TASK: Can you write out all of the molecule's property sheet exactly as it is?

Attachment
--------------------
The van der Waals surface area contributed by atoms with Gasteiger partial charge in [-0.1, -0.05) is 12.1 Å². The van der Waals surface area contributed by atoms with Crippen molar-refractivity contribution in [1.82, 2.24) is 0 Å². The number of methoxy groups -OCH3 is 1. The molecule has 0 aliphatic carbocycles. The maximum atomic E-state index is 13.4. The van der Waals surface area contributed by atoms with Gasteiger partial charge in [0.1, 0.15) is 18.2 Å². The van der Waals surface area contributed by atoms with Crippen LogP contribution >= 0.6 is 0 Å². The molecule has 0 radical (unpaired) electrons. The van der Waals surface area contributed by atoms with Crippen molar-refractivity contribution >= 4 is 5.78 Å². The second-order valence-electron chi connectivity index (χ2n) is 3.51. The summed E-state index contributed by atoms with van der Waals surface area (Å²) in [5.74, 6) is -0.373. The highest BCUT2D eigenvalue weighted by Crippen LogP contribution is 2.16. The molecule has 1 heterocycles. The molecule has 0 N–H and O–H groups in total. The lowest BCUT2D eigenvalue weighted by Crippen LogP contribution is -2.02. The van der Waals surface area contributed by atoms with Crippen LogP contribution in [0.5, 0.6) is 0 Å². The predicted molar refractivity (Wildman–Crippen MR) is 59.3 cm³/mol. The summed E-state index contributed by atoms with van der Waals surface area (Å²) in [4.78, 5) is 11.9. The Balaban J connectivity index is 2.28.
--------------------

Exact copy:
The van der Waals surface area contributed by atoms with Gasteiger partial charge in [-0.1, -0.05) is 12.1 Å². The van der Waals surface area contributed by atoms with Crippen molar-refractivity contribution in [1.82, 2.24) is 0 Å². The number of methoxy groups -OCH3 is 1. The molecule has 0 aliphatic carbocycles. The maximum atomic E-state index is 13.4. The van der Waals surface area contributed by atoms with Gasteiger partial charge in [0.1, 0.15) is 18.2 Å². The van der Waals surface area contributed by atoms with Crippen LogP contribution >= 0.6 is 0 Å². The molecule has 0 radical (unpaired) electrons. The van der Waals surface area contributed by atoms with Crippen molar-refractivity contribution >= 4 is 5.78 Å². The second-order valence-electron chi connectivity index (χ2n) is 3.51. The summed E-state index contributed by atoms with van der Waals surface area (Å²) in [5.74, 6) is -0.373. The highest BCUT2D eigenvalue weighted by Crippen LogP contribution is 2.16. The molecule has 1 heterocycles. The molecule has 0 N–H and O–H groups in total. The lowest BCUT2D eigenvalue weighted by Crippen LogP contribution is -2.02. The van der Waals surface area contributed by atoms with Crippen LogP contribution in [0.5, 0.6) is 0 Å². The predicted molar refractivity (Wildman–Crippen MR) is 59.3 cm³/mol. The summed E-state index contributed by atoms with van der Waals surface area (Å²) in [4.78, 5) is 11.9. The Balaban J connectivity index is 2.28.